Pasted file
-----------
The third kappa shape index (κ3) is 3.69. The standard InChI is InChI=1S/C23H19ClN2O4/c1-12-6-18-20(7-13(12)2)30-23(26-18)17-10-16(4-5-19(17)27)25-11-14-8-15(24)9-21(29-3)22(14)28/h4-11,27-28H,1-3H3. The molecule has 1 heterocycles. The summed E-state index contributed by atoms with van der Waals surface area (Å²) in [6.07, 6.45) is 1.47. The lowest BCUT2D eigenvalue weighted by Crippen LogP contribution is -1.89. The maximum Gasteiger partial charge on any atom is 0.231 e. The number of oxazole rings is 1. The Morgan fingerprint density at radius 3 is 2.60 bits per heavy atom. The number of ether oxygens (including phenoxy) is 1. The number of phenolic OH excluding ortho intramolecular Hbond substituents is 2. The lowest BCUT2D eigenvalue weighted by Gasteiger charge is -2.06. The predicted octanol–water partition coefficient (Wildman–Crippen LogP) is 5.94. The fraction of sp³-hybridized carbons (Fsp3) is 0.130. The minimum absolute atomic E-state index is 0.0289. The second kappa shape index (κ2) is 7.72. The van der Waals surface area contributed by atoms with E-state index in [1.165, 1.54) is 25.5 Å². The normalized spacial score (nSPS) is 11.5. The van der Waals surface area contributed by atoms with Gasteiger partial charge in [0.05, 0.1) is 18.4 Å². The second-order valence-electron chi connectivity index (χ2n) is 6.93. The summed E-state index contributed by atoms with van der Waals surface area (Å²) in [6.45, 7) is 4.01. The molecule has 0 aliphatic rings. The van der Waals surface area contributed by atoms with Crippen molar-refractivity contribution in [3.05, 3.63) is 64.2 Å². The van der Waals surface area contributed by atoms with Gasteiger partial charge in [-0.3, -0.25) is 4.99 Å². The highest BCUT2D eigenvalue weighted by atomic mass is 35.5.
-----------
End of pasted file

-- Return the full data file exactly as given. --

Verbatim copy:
The third kappa shape index (κ3) is 3.69. The standard InChI is InChI=1S/C23H19ClN2O4/c1-12-6-18-20(7-13(12)2)30-23(26-18)17-10-16(4-5-19(17)27)25-11-14-8-15(24)9-21(29-3)22(14)28/h4-11,27-28H,1-3H3. The molecule has 1 heterocycles. The summed E-state index contributed by atoms with van der Waals surface area (Å²) in [6.07, 6.45) is 1.47. The lowest BCUT2D eigenvalue weighted by Crippen LogP contribution is -1.89. The maximum Gasteiger partial charge on any atom is 0.231 e. The number of oxazole rings is 1. The Morgan fingerprint density at radius 3 is 2.60 bits per heavy atom. The number of ether oxygens (including phenoxy) is 1. The number of phenolic OH excluding ortho intramolecular Hbond substituents is 2. The lowest BCUT2D eigenvalue weighted by Gasteiger charge is -2.06. The predicted octanol–water partition coefficient (Wildman–Crippen LogP) is 5.94. The fraction of sp³-hybridized carbons (Fsp3) is 0.130. The minimum absolute atomic E-state index is 0.0289. The second kappa shape index (κ2) is 7.72. The van der Waals surface area contributed by atoms with E-state index in [1.165, 1.54) is 25.5 Å². The normalized spacial score (nSPS) is 11.5. The van der Waals surface area contributed by atoms with Gasteiger partial charge in [0.05, 0.1) is 18.4 Å². The second-order valence-electron chi connectivity index (χ2n) is 6.93. The summed E-state index contributed by atoms with van der Waals surface area (Å²) in [6.45, 7) is 4.01. The molecule has 0 aliphatic rings. The van der Waals surface area contributed by atoms with Crippen molar-refractivity contribution in [3.05, 3.63) is 64.2 Å². The van der Waals surface area contributed by atoms with Gasteiger partial charge in [-0.3, -0.25) is 4.99 Å². The highest BCUT2D eigenvalue weighted by atomic mass is 35.5.